Settlers: court grants eviction order

2011-04-08 00:00

THE 1 065 illegal occupants of privately owned industrial property at Shortts Retreat, Mkondeni, are to be evicted, against their will if necessary, by January 31, 2012, in terms of a high court order granted yesterday.

However, the court has also ordered the Msunduzi Municipality to “progressively” provide temporary housing and to relocate the informal settlers to Ambleton (at Fox Hill on Richmond Road) between July 1, this year, and January 31, next year.

If the settlers, however, fail to move by the deadline, the owners of the land are authorised to call on the sheriff of the high court or the police to assist with their eviction.

The anticipated “happy ending” to the legal battle over the eviction and relocation of the illegal settlers, which started in 2006, failed to materialise yesterday when their attorney Sundeep Singh (who was subsequently granted permission by the court to withdraw from the case) revealed that due to “political promises” allegedly made to them, the majority of the informal settlers were no longer willing to relocate.

This followed indications on March 25 that the occupants of the properties had accepted that they were illegally residing on the land and would willingly accept a move to Ambleton, if the municipality agreed to provide basic services and emergency housing.

Advocate Alistair Dickson, SC, for Msunduzi Municipality, said at the time that the municipality could and would implement such an order, despite “difficulties” which needed to be ironed out, including issues around funding and the fact that the settlers would be “jumping the queue” for temporary housing.

The court thereafter adjourned to enable parties to finalise the details.

The court yesterday was shown a document allegedly setting out the minutes of a meeting at Natalia held on March 3, attended by members of the informal settlement, MEC Ina Cronjé and Mayor Mike Tarr at which Cronjé indicated that she had been “touched” by the conditions under which the settlers were living when she visited the area to encourage people to register for voting.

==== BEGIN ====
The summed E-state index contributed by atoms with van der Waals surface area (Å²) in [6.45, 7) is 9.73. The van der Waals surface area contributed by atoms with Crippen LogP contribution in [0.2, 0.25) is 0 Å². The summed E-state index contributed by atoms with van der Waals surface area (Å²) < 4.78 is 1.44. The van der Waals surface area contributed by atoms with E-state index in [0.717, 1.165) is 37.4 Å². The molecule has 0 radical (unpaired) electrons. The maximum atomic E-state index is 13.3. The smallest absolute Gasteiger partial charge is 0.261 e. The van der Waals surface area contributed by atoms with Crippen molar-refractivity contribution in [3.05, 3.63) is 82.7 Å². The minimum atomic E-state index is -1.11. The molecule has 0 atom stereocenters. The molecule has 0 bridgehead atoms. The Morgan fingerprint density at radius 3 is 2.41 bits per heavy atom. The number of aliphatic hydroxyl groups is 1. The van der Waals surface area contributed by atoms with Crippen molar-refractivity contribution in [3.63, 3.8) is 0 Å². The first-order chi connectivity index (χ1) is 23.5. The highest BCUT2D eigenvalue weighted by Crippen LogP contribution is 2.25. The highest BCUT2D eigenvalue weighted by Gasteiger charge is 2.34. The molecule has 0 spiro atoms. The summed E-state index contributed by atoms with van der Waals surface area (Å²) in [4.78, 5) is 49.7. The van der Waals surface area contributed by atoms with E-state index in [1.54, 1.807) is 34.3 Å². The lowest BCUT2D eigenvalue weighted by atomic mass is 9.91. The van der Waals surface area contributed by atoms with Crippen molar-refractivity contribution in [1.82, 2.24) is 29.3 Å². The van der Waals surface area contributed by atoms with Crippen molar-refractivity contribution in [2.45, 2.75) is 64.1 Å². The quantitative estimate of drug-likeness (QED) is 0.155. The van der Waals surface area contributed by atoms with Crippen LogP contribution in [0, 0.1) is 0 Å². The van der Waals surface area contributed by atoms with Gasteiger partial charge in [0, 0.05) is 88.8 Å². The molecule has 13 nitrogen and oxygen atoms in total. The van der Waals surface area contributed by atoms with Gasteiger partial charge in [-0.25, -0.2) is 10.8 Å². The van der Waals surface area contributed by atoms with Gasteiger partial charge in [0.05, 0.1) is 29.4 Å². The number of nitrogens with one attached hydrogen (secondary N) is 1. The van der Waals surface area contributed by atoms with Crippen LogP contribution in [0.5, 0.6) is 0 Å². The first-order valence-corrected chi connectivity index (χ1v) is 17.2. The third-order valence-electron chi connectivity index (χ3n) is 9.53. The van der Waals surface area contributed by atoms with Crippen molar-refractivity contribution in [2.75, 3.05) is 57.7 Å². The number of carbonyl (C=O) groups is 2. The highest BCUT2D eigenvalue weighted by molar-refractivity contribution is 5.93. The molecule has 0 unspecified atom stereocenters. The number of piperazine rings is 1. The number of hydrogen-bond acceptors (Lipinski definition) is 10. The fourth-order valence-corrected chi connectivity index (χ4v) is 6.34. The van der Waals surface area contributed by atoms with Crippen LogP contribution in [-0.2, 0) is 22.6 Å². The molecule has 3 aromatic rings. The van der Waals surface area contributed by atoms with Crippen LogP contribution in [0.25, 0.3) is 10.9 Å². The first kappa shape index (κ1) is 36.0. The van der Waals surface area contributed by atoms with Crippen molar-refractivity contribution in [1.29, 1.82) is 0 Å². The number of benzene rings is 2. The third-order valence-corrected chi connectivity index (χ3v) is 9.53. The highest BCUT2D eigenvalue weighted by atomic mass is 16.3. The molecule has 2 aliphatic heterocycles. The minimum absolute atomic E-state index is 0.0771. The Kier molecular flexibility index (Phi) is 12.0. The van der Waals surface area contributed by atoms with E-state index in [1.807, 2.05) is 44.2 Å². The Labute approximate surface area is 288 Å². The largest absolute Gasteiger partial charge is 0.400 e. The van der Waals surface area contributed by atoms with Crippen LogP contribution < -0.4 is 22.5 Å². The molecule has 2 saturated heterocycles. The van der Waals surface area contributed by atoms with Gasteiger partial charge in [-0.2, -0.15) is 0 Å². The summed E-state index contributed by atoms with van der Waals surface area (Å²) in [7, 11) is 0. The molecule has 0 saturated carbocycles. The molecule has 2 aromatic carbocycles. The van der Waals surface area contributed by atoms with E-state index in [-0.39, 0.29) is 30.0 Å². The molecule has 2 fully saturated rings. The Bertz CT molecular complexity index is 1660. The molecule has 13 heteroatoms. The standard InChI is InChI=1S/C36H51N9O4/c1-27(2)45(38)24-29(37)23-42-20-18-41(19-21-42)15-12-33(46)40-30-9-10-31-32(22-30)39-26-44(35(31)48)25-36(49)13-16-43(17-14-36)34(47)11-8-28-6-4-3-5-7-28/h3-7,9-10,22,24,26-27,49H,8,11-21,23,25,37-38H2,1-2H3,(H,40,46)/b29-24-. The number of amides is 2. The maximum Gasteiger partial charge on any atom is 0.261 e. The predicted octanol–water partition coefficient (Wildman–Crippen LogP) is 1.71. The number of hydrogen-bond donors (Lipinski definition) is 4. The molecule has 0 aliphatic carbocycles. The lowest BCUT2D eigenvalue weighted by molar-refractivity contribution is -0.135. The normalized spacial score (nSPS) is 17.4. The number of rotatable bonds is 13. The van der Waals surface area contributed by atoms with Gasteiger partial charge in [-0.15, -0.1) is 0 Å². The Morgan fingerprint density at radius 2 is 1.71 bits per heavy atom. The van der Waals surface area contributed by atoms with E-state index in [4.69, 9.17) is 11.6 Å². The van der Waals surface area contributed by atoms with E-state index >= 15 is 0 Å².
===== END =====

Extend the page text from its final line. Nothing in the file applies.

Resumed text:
Decisions allegedly taken at the meeting included undertakings that basic services would be provided for the informal settlement such as taps and toilets; and discussions were also held concerning the possible future installation of electricity and street lights; the possible purchase of the land in question and provision of permanent housing for the occupants of the land.

Judge Anton van Zyl did not deliver a full judgment yesterday, but simply granted the eviction order saying he would provide the parties with reasons later.

The court further ordered the illegal occupiers to pay the lion’s share of the legal costs of the long-standing dispute, with the municipality having to pay the costs of two hearings.


CITY Mayor Mike Tarr said the council takes note of the eviction order and will obviously abide by the ruling of the court, but wishes to make the following points:

•The case was not instituted by the municipality, but by the land owners.

•The municipality was only drawn into the case as a result of a decision by the appeal court, which stated in the event of an eviction being granted the municipality would need to make alternative accommodation available.

•The municipality has identified alternative accommodation at Ambleton and has also received agreement from the Department of Human Settlement to assist in the process of relocation.

Tarr said it is not municipal policy to evict people. “We are currently attempting to find a solution that is more acceptable to the persons who are being evicted. As part of this process, we are currently engaged with a number of other parties, who could assist. In the event that we are able to find a more suitable solution we would then be able to approach the court to alter their decision,” said Tarr.

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